Monday, November 26, 2007

"Savoring the Seasons of the Northern Heartland" & "Sunset Fresh Ways With Salads" & "Perfect Chocolate Desserts" (Willan) - pot pie, salad, dessert

Date my husband made these recipes: November 23, 2007

Savoring the Seasons of the Northern Heartland by Beth Dooley and Lucia Watson
Published by: Alfred A. Knopf
ISBN: 0-679-41175-5
Recipe: Chicken (or Turkey) Pot Pie with Biscuit Crust – p. 170-171

Sunset Fresh Ways with Salads as Side Dishes or Main Courses by the Editors of Sunset Books and Sunset Magazine
Published by: Lane Publishing Co.
ISBN: 0-376-02608-1
Gorgonzola, Apple & Walnut Salad – p. 9

Perfect Chocolate Desserts by Anne Willan
Published by: DK Publishing Inc.
ISBN: 0-7894-1671-9
Chocolate Crème Brulee – p. 58-59

No, I have not turned over my kitchen to my spouse. It’s just that our schedule changed with the unexpected stay-over of my brother and sister-in-law (see the Canadian Bacon Egg Casserole blog posting) and with everything going on, my husband volunteered to make dinner that night. Because he’s the pie guy, he also makes the fabulous biscuit crust that goes on top of the chicken pot pie and so what the heck, he might as well do the entire thing.

I mentioned in the pie blog posting that there are only two cookbooks that we keep in our kitchen. One is the Sunset Pie & Pastries Cookbook and the other is my absolute favorite out of all 800 (and counting!) cookbooks: Savoring the Seasons of the Northern Heartland by Beth Dooley and Lucia Watson. (I just refer to it as Savoring the Seasons but that only gives you part of the gist of what this book is about).

Lucia Watson is to food in the heartland the way Alice Waters is to food in California. Both use fresh ingredients, both change their menus constantly and both figured out this “buy locally” concept well before it became popular nation-wide.

When Lucia opened her own restaurant in the Uptown neighborhood of Minneapolis, she turned the restaurant industry on its ear. The place was and still is packed. The food is just so unbelievably good that if one had the money one could just eat well by dining there all the time.

And then, God bless her, she and Beth Dooley published a cookbook. Mine happens to be a first edition and I love it so much that it has the aforementioned place of honor in my kitchen. It is spattered, it is stained, it is crumpled and it was autographed by Lucia when she did a book signing in conjunction with the promotion of the 1999-2000 Minneapolis -St. Paul Restaurants Zagat Survey. I tell you what, I gushed!

But my connection with Lucia didn’t end there. Lucia ordered her prosciutto from the Italian deli I was managing at the time and so every couple of days or so, she called in her order and often came to pick it up in person. She was always very pleasant and I enjoyed talking to her but nothing cemented our relationship like the Rhubarb-Sour Cream Cake Incident of 2000.

After a friend gave me and my husband a boatload of rhubarb, I decided to make the Rhubarb-Sour Cream Cake, found on p. 333 of the cookbook. Everything went well with the making of it but when I bit into it, the cake was soggy. Very soggy. Hmmm….well, that was disappointing.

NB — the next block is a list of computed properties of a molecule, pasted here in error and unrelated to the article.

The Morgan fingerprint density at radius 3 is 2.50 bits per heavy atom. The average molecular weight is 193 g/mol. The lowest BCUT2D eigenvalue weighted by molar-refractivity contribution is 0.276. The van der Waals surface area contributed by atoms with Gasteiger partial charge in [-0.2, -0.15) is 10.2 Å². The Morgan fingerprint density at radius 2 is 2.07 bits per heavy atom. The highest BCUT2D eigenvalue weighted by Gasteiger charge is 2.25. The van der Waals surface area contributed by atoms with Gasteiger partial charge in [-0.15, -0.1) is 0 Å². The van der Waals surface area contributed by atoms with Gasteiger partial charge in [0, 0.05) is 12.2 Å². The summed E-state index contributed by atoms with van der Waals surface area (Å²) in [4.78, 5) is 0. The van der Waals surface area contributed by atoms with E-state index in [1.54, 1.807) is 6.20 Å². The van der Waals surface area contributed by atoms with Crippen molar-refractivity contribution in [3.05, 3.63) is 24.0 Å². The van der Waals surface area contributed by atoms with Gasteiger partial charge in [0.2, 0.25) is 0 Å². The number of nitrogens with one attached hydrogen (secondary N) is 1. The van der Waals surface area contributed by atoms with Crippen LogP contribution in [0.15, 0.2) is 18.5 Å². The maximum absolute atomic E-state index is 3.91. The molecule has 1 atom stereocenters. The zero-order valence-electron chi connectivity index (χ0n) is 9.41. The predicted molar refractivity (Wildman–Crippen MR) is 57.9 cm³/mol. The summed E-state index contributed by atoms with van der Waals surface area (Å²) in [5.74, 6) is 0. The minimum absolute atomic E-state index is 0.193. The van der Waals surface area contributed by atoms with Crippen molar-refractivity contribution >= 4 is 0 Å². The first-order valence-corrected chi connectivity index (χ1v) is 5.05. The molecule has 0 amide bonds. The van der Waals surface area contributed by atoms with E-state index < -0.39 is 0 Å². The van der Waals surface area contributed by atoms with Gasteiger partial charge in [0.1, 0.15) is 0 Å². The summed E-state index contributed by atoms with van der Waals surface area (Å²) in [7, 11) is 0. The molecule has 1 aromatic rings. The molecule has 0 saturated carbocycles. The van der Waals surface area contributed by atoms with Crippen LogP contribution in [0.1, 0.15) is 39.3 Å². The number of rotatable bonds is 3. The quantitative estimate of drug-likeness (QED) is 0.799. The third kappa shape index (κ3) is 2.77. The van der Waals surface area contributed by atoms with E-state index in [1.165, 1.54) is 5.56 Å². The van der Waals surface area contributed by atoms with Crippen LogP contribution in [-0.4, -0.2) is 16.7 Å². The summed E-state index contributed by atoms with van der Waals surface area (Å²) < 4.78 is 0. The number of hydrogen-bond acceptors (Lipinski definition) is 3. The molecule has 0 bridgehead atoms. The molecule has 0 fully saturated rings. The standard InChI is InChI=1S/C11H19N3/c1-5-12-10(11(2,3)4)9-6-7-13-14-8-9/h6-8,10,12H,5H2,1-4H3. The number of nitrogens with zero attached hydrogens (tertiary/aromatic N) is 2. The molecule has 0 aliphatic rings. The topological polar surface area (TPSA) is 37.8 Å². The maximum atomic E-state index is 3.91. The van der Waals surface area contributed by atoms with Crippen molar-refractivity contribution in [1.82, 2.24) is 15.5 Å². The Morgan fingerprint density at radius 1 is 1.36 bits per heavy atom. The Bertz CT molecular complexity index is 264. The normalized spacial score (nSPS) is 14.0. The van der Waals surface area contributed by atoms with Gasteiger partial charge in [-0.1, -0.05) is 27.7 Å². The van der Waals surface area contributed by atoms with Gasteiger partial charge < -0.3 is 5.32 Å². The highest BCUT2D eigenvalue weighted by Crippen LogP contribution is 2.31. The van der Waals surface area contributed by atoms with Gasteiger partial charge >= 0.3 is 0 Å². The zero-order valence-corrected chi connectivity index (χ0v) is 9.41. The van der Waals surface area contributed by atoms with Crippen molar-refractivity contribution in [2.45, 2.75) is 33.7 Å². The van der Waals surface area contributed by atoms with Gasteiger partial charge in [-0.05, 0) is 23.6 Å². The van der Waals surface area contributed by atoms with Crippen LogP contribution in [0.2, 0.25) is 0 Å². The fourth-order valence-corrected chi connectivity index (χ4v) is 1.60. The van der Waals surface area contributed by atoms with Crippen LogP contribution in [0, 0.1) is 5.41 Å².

So I did what any of us would do, right? I called and asked Lucia what went wrong. Now I didn’t really think I’d get Lucia herself because she was busy cooking food that was out of this world, but danged if she didn’t answer the phone. So I told her the problem and she said she’d have her pastry chef get back to me. “Yeah, right,” I thought.

Well, sure enough, the pastry chef called me back. And we went over the recipe step by step but the only thing we could think of was that perhaps my dry ingredients were past their prime but otherwise, it was a head-scratcher. But did I care? Heck no. I just turned my attention to other recipes in the book! (I’m no quitter).

So to date, here’s what I’ve made:

Chicken in Gin with Juniper – p. 70
Porketta (Garlic-Fennel Pork Roast) – p. 108-109 (one of our favorites)
Pork Loin with Apples and Cider Sauce – p. 110-111
Beef, Wild Rice and Winter Vegetable Soup – p. 146
Mrs. Macine’s Brownies – p. 314
Chocolate Peanut Butter Bars – p. 317
Rhubarb-Sour Cream Cake – p. 333

And our number one favorite and this year’s featured item during our post-Thanksgiving Dinner: Chicken (or Turkey) Pot Pie with Biscuit Crust.

People, I’m here to tell you that there is nothing more comforting than Lucia’s Chicken Pot Pie. We’ve made this recipe over and over and over again and it never disappoints. Neither does Lucia’s restaurant. If you haven’t been to Minneapolis before now, then get thee on a plane, train or automobile and make your dinner reservation now!! And if you live here and haven’t been yet, what are you waiting for??? Here, let me help you:

And although we could survive on Lucia’s Pot Pie alone, we needed to at least provide our guests with a couple other items and so we made a Gorgonzola, Apple & Walnut Salad from yet another Sunset Book - Fresh Ways with Salads - and then finished off our meal with a kick-butt Chocolate Crème Brulee from Anne Willan’s Perfect Chocolate Desserts Cookbook. The later book was given to us by my brother and sister-in-law as a gift one year so we thought it was appropriate that we make something from it while they were here.

Chicken (or Turkey) Pot Pie with Biscuit Crust – serves 6 to 8 (unless you’re us in which case, two, maybe three servings. Of course, this all depends on how you define “servings!”)

3 cups homemade Chicken Stock or low-salt canned broth
1 pound chicken or turkey breast or 2 ½ cups diced cooked chicken or turkey meat
3 carrots, diced
2 stalks celery, diced
½ stick (4 tablespoons) butter
1 cup peeled, chopped onions
4 tablespoons unbleached all-purpose flour
½ cup whole milk
½ teaspoon dried thyme
¼ teaspoon ground nutmeg
¼ cup peas
¼ cup corn kernels (fresh or frozen)
Salt and pepper to taste

1 ½ cups unbleached all-purpose flour
½ teaspoon baking powder
½ teaspoon baking soda
¾ teaspoon salt
½ stick (4 tablespoons) butter, cut into bits